Spinal Cord Injury Reduces Serum Levels of Fibroblast Growth Factor-21 and Impairs its Signaling Pathways in Liver and Adipose Tissue in Mice

Academic Article

Abstract

  • Spinal cord injury (SCI) results in dysregulation of carbohydrate and lipid metabolism; the underlying cellular and physiological mechanisms remain unclear. Fibroblast growth factor 21 (FGF21) is a circulating protein primarily secreted by the liver that lowers blood glucose levels, corrects abnormal lipid profiles, and mitigates non-alcoholic fatty liver disease. FGF21 acts via activating FGF receptor 1 and ß-klotho in adipose tissue and stimulating release of adiponectin from adipose tissue which in turn signals in the liver and skeletal muscle. We examined FGF21/adiponectin signaling after spinal cord transection in mice fed a high fat diet (HFD) or a standard mouse chow. Tissues were collected at 84 days after spinal cord transection or a sham SCI surgery. SCI reduced serum FGF21 levels and hepatic FGF21 expression, as well as β-klotho and FGF receptor-1 (FGFR1) mRNA expression in adipose tissue. SCI also reduced serum levels and adipose tissue mRNA expression of adiponectin and leptin, two major adipokines. In addition, SCI suppressed hepatic type 2 adiponectin receptor (AdipoR2) mRNA expression and PPARα activation in the liver. Post-SCI mice fed a HFD had further suppression of serum FGF21 levels and hepatic FGF21 expression. Elevated serum free fatty acid (FFA) levels after HFD feeding were observed in post-SCI mice but not in shammice, suggesting defective FFA uptake after SCI. Moreover, after SCI several genes that are implicated in insulin’s action had reduced expression in tissues of interest. These findings suggest that downregulated FGF21/adiponectin signaling and impaired responsiveness of adipose tissues to FGF21 may, at least in part, contribute to the overall picture of metabolic dysfunction after SCI.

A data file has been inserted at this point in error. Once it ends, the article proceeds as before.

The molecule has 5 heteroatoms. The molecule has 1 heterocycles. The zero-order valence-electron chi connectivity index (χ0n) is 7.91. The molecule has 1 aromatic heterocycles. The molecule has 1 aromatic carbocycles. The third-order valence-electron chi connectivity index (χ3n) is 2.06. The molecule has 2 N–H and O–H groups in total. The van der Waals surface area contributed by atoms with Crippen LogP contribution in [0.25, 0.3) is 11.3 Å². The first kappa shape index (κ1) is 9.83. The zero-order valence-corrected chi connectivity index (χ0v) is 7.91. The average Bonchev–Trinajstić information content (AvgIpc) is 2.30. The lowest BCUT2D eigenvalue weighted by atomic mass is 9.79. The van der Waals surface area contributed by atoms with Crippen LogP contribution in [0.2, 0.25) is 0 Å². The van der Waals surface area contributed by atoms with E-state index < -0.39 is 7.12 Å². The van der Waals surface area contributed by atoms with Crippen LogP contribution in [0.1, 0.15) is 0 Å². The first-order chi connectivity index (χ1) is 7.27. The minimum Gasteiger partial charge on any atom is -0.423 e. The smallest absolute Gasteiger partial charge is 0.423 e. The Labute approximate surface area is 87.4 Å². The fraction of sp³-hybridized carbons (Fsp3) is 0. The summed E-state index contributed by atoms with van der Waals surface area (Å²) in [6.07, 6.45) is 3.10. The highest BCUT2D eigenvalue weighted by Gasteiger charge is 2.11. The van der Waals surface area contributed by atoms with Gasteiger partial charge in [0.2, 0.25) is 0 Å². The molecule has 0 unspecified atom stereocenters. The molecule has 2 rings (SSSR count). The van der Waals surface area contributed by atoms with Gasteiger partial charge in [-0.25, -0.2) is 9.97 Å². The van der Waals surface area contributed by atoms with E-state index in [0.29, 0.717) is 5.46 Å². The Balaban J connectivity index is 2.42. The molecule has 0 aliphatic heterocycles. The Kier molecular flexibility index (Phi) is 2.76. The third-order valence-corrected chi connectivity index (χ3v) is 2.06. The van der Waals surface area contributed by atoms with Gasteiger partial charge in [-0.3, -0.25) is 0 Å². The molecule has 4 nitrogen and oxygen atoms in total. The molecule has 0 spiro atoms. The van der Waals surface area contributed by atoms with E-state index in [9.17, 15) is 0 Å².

• Authors

    Digital Object Identifier (doi)

    Pubmed Id

  • 11497056
  • Author List

  • Liu X-H; Graham Z; Harlow L; Pan J; Azulai D; Bauman W; Yarrow J; Cardozo C